relative speeds be -20 feet per second to +20 feet per second but I had
problems with the movement and passing algortihms with cars having negative
relative velocities. The algorithms seemed a lot easier with all the cars
going the same direction.

I made a couple of other changes from Dewdney's column, but they are evident
only if you have access to the column and look at my program.

Dewdney suggested the use of "beside" pointers to control lane changes -
"passing" and "returning" in the nomenclature of this simulation. In contrast
to his usual thorough algorithmic description, some of the "pointer chasing"
algorithms were "described only generically, and some [were] barely implied
[to be there]". He does say that "neighboring vehicles [can be located] by
conducting a search [of the other lane and] would be somewhat shorter and
easier to code that the present one". He than goes on to say that the
"pointer" algorithm is much faster. *I* never got the "beside" pointer
chasing to work correctly and my profiler says the bulk of the time is spent
in drawing to the screen anyway. As Dr. Pournelle, Byte magazine
columnist, says, my version is "fast enough".

Dewdney also suggested giving the user the ability to move the observation
point along the freeway. I simply show the entire freeway broken up into
several sections, which I refer to as windows.

You have control of several parameters in the simulation from the command line.

Usage is: FREEWAY [options]

Where the available options are:
/d simulation interval
/p carlengths clearance to pass
/r carlengths clearance to return
/t set how slow before passing
/w number of lanes on screen
/h prints a help screen

The defaults, shown below, work well, to my tastes, on my 16mhz 386 with
Video 7 (now Headland) FastWrite VGA card. If you have a materially faster or
slower machine (or are just very patient or very impatient) you may adjust
the "d" or "w" parameters to suit.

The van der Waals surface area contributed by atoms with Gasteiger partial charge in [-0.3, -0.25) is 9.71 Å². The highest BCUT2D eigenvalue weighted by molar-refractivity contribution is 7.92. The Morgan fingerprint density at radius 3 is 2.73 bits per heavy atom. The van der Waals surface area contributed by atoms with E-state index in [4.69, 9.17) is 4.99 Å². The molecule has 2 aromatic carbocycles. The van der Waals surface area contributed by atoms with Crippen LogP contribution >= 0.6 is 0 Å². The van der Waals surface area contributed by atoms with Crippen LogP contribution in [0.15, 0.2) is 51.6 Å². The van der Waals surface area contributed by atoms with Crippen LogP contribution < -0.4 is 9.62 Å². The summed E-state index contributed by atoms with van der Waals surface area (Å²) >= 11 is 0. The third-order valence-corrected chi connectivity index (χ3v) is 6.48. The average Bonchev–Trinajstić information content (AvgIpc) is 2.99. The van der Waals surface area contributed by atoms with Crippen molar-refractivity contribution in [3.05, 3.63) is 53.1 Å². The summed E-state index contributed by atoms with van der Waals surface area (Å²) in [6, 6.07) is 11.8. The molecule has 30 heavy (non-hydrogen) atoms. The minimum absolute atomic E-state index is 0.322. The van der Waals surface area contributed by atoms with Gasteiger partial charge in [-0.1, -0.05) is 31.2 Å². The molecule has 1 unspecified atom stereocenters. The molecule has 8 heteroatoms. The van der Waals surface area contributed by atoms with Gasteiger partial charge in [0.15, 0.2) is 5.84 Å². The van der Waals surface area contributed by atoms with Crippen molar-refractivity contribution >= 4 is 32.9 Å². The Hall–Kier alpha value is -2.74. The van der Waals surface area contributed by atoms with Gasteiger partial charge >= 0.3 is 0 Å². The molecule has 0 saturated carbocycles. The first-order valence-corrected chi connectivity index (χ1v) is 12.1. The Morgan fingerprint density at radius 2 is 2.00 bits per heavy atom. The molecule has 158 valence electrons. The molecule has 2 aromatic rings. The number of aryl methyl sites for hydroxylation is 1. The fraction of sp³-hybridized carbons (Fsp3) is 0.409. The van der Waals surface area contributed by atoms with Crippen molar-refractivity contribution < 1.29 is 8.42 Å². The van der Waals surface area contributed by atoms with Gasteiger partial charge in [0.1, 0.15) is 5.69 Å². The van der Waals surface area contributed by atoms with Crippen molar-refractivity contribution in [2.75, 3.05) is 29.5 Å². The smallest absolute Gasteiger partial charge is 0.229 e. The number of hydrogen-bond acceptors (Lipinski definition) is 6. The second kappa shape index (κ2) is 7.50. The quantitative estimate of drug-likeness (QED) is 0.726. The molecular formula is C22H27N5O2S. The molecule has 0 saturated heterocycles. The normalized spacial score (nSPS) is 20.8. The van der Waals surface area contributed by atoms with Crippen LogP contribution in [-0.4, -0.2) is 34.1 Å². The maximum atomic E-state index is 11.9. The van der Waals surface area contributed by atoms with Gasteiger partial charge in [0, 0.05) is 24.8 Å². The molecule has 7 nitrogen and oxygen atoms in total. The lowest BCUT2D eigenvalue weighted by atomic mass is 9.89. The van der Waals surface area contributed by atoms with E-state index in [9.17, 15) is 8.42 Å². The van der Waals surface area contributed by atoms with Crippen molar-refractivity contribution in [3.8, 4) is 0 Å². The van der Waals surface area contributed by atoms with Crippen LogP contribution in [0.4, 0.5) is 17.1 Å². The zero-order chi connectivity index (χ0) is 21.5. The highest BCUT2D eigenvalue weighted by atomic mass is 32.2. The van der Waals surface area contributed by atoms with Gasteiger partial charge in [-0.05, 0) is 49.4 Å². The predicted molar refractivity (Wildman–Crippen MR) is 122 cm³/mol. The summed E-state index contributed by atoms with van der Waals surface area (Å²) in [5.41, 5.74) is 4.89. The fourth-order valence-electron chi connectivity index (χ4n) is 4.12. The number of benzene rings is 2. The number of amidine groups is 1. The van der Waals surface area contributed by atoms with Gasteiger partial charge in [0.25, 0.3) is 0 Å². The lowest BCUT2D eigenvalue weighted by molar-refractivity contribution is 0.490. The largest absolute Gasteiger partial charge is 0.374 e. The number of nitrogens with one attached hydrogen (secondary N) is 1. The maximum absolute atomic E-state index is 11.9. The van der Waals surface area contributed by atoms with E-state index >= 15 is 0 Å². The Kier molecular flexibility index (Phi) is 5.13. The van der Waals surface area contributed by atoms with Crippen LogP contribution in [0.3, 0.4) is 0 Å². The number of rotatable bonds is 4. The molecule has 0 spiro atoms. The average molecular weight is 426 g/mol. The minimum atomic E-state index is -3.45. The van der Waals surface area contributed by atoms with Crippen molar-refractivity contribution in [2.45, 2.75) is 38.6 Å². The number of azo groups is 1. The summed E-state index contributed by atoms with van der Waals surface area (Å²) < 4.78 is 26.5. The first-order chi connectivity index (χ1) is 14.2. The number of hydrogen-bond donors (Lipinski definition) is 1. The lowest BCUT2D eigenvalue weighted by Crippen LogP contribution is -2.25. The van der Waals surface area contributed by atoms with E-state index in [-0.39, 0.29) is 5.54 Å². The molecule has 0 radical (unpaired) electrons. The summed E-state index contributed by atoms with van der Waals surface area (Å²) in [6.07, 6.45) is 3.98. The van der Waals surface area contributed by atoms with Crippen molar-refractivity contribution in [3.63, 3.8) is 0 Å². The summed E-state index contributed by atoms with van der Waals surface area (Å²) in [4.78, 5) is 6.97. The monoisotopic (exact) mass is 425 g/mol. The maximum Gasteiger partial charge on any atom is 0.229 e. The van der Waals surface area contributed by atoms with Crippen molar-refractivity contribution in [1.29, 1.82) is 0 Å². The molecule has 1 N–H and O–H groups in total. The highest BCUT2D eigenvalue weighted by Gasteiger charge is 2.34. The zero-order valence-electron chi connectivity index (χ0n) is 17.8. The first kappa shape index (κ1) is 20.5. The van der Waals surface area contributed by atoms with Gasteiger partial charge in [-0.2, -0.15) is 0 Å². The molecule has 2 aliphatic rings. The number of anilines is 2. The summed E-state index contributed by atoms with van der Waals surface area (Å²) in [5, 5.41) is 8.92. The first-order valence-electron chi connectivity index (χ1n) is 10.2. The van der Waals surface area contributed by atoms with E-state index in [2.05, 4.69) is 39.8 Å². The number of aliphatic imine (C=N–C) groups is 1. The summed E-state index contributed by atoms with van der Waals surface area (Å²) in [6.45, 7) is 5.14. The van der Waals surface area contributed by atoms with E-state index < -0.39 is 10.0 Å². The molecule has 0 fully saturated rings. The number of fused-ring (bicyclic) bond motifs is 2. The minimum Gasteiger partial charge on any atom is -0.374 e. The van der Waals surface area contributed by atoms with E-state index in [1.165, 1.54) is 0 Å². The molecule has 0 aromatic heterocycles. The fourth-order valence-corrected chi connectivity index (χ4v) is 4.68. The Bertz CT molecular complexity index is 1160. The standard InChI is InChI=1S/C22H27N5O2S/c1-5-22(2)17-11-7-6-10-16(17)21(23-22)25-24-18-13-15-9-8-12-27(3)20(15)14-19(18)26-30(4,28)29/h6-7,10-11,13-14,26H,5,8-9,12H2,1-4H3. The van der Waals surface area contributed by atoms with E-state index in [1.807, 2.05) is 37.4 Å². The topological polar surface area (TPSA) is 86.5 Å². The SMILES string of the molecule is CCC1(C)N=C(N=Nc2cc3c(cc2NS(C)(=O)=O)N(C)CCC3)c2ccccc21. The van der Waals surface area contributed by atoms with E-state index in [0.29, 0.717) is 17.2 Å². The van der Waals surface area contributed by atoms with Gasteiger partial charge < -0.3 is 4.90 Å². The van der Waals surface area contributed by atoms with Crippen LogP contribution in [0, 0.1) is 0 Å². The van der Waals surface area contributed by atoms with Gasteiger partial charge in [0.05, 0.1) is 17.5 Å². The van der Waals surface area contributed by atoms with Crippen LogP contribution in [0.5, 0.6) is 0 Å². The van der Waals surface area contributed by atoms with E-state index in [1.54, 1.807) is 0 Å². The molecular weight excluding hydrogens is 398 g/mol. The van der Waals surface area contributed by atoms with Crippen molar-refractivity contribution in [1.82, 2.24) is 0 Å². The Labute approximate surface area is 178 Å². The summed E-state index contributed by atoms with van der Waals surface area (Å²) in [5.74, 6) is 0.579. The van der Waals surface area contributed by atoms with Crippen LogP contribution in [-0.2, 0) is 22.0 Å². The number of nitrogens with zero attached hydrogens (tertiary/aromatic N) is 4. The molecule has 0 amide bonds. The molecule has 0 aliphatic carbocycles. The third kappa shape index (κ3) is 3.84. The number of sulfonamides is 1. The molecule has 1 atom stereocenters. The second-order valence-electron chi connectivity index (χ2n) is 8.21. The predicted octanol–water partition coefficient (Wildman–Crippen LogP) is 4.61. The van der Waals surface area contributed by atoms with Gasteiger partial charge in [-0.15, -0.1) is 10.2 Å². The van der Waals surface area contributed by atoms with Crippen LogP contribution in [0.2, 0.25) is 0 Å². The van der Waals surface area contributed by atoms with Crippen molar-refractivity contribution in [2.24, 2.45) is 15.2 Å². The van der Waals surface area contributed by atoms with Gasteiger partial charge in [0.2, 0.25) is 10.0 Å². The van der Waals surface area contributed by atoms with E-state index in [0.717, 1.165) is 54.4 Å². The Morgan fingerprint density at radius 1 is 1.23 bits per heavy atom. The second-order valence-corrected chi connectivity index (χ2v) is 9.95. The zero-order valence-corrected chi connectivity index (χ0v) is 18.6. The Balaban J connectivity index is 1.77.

Notes:1) The options must be entered in lower-case - "/d" works, "/D" won't.
I am just getting into UNIX which is case sensitive, I still
haven't decided if that is a "good idea" or not, but the designers
of UNIX did not consult me.
2) The numeric parameter does *not* include the "<" and ">" shown
below. Also, do *not* put a space between the option and the
numeric parameter, "/r2" not "/r 2".


/dis simulation interval in milli-seconds, i.e. thousandths
of seconds. The default is 100 milli-seconds, 1/10 of a
second. Increasing this parameter speeds up the simulation
(with a penalty of some jerkiness), decreasing it slows down
the simulation.

/pis the clearance required to pass, in car lengths. Default is
1 car length. Increasing this parameter makes a car that has
come up behind a slower car, wait for a larger opening in the
adjacent lane before passing. It cannot be decreased below 1.

/ris the clearance required to return to the rightmost lane in
carlengths clearance. Default is 1 car length. Increasing this
parameter makes a car that has moved to the passing lane wait
for a larger opening in the adjacent lane before returning.
It cannot be decreased below 1. (I often set /r to 2, it
seems to make for a more realistic simulation.)

/tsets the cars' tolerance to follow a slower car. That is, a
car will follow another car moving within "tolerance" of its
desired speed, but will pass if the other car is not within
"tolerance" of its desired speed. Default is 7. Setting this
parameter larger means that a car only passes if the car on
which it has come up behind is moving (relatively) very
slowly; setting it smaller means a car will almost always
pass when it comes up behind a slower car.

/wsets the number of lanes on screen (and in the simulation).
Default is 4. Changing this parameter affects the length of
freeway simulated and shown on the screen. Minimum is 1, the
maximun is whatever your display can handle, each lane is 19
pixels high. Increasing this parameter slows the simulation,
decreasing this parameter speeds up the simulation. This is
probably the best way to compensate for slower CPU's - using
/d to speed up the simulation tends to make the display
somewhat jerky. It also give the faster CPU's more to watch.


I hope you enjoy playing with this program as much as I enjoyed writing it.
If you would wish to share a comment with me, I can be reached at:

U.S. MailRichard Maurer
P.O. Box 150949
Nashville, TN 37215-0949

[email protected]